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Former Marauder Tim Mayza making progress through Toronto Blue Jays’ farm system

Ryan Woerner
Sports Editor

On June 8, 2013, Millersville baseball’s ace starting pitcher Tim Mayza’s life changed drastically. Coming off one of the most impressive campaigns in recent memory, Mayza was taken by the Toronto Blue Jays in the 12th round of the 2013 MLB draft.

Mayza was the 355th player taken overall, the 192nd pitcher, and the first Marauder to be taken since Derek Kline in 2009. Kline never signed with the Tigers, who took him in the 35th round. Mayza, however, reached a deal within a day and was in Florida less than three days later, wasting no time getting started on his professional baseball career.

Mayza has hit rough patches during his professional career, but continues to strive for consistency.
Mayza has hit rough patches during his professional career, but continues to strive for consistency.

Heading into the draft, both Mayza and Millersville baseball head coach Jon Shehan were confident the southpaw would be taken. After posting a year in which he finished with an 11-3 record and a PSAC-leading 1.55 ERA, it became only a matter of when.

“There were projections throughout the year where people thought I would go but nobody ever knows for sure,” Mayza said. “The Phillies called me around the 11th saying they were going to take me with their next pick. The Blue Jays ended up drafting me that same round, but either way I am blessed to be able to have baseball as my job.”

Mayza was assigned to the Gulf Coast League Blue Jays where he began his professional career. His first appearance came in the fourth inning on the Jays’ June 25th game against the Gulf Coast Pirates. He pitched two innings, striking out two, allowing one run and getting stuck with the loss.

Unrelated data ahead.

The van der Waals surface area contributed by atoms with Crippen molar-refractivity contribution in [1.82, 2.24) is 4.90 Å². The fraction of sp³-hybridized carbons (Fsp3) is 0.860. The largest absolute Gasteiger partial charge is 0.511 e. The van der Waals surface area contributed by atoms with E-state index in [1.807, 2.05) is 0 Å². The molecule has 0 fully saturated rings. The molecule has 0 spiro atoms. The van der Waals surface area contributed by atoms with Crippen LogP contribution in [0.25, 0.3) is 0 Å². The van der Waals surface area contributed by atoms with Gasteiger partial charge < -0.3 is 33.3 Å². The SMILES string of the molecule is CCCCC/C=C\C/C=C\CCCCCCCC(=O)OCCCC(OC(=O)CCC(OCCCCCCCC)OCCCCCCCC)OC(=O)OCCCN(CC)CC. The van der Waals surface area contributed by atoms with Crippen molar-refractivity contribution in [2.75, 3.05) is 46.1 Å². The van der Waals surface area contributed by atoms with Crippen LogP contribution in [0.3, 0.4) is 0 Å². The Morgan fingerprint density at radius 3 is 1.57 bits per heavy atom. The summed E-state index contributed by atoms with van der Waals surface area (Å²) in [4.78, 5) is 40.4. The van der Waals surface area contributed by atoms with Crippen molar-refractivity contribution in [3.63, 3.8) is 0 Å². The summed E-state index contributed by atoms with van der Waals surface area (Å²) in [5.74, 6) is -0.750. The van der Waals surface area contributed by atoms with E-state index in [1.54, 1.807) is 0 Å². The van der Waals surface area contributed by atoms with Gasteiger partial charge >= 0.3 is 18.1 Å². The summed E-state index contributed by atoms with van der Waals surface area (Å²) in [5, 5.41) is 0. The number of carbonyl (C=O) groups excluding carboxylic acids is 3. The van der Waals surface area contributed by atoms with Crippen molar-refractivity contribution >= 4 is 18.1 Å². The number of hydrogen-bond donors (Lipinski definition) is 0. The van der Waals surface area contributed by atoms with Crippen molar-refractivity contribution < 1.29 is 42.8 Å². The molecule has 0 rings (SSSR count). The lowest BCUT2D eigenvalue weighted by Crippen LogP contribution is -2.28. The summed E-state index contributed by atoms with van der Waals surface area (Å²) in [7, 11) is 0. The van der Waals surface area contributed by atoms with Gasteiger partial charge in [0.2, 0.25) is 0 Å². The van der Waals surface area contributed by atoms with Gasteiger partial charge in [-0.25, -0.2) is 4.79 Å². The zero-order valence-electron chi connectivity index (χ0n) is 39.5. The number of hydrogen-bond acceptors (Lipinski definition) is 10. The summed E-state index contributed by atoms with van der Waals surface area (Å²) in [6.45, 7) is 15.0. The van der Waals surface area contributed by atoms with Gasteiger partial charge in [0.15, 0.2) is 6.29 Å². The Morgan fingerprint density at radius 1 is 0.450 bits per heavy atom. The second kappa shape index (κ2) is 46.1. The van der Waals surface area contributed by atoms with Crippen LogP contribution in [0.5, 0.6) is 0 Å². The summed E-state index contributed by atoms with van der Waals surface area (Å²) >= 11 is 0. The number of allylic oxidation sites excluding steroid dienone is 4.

After a rough outing four days later, Mayza rebounded with a lights-out performance against the Gulf Coast League Astros. Mayza showcased the same talent that won him All-PSAC East First team honors in his final collegiate year, throwing three hitless innings while striking out six.

MayzaHeadshot“Some games I will be lights out and others I will struggle,” said Mayza. “I just need to put it all together and become more consistent with my outings. No matter what level you are at, the game is always the same and the only thing I think is different is consistency. Your performance needs to be consistent in order for you to move up the ranks.”

Late in the season Mayza was promoted to the Bluefield Blue Jays of the Appalachian League, where he remained for the rest of the season.

During the offseason, Mayza continued to seek the improvements that he had been focusing on since he was drafted, namely consistency with his pitches.

“Tim is obviously gifted—he was blessed to be a left-hander with a projectable frame,” said coach Shehan. “God also provided him with arm strength. However, much of his velocity was earned through his outstanding workout regimen.”

Shehan praised Mayza’s worth ethic both on and off the field during his time as a student athlete, calling him “hands-down the hardest working pitcher in the program.”

Mayza made his 2014 debut with the Vancouver Canadiens of the single-A short season Northwest League. He was able to make an immediate impact, tossing three shutout innings to earn the win in his first appearance of the season. Though he was again marred by inconsistency, the hard throwing lefty seemed to hit a smooth stretch at the end of his second professional season, hurling five shutout innings in his last two appearances.

Coach Shehan remains in contact with his former ace on a regular basis to provide advice, exchange stories and, of course, critique. “I am his biggest critic and he accepts my criticism,” said Shehan.

“Tim and I have a great relationship … at times when he needs advice sometimes I do not always tell him what he wants to hear.” Mayza, who will be returning to Toronto for his third season playing professional baseball next spring, was more than accepting of his former coach’s criticisms, crediting him as a reason for his success.

“My dad, Ernie Quatrani (High School coach), Coach Shehan, Coach Supplee, Coach Preli—all these people have helped me along the way to help me succeed, and get to where I am today.”